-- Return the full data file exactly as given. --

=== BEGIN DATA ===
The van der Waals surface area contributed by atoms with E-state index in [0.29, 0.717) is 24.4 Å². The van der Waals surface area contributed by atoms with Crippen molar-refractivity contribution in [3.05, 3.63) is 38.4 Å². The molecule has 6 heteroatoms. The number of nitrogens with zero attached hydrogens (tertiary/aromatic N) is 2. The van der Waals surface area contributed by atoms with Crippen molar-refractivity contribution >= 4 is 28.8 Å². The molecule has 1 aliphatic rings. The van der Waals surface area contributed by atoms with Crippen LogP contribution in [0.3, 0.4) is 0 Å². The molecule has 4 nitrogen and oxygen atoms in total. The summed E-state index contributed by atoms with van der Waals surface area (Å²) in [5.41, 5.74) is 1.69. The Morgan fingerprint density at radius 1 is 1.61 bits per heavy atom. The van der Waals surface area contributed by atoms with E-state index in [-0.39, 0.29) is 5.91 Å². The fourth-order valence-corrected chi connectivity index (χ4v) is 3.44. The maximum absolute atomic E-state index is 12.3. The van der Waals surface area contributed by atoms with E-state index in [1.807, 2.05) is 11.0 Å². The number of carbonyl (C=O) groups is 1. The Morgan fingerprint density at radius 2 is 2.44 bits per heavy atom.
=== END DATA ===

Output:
The van der Waals surface area contributed by atoms with E-state index in [0.29, 0.717) is 24.4 Å². The van der Waals surface area contributed by atoms with Crippen molar-refractivity contribution in [3.05, 3.63) is 38.4 Å². The molecule has 6 heteroatoms. The number of nitrogens with zero attached hydrogens (tertiary/aromatic N) is 2. The van der Waals surface area contributed by atoms with Crippen molar-refractivity contribution >= 4 is 28.8 Å². The molecule has 1 aliphatic rings. The van der Waals surface area contributed by atoms with Crippen LogP contribution in [0.3, 0.4) is 0 Å². The molecule has 4 nitrogen and oxygen atoms in total. The summed E-state index contributed by atoms with van der Waals surface area (Å²) in [5.41, 5.74) is 1.69. The Morgan fingerprint density at radius 1 is 1.61 bits per heavy atom. The van der Waals surface area contributed by atoms with E-state index in [-0.39, 0.29) is 5.91 Å². The fourth-order valence-corrected chi connectivity index (χ4v) is 3.44. The maximum absolute atomic E-state index is 12.3. The van der Waals surface area contributed by atoms with E-state index in [1.807, 2.05) is 11.0 Å². The number of carbonyl (C=O) groups is 1. The Morgan fingerprint density at radius 2 is 2.44 bits per heavy atom.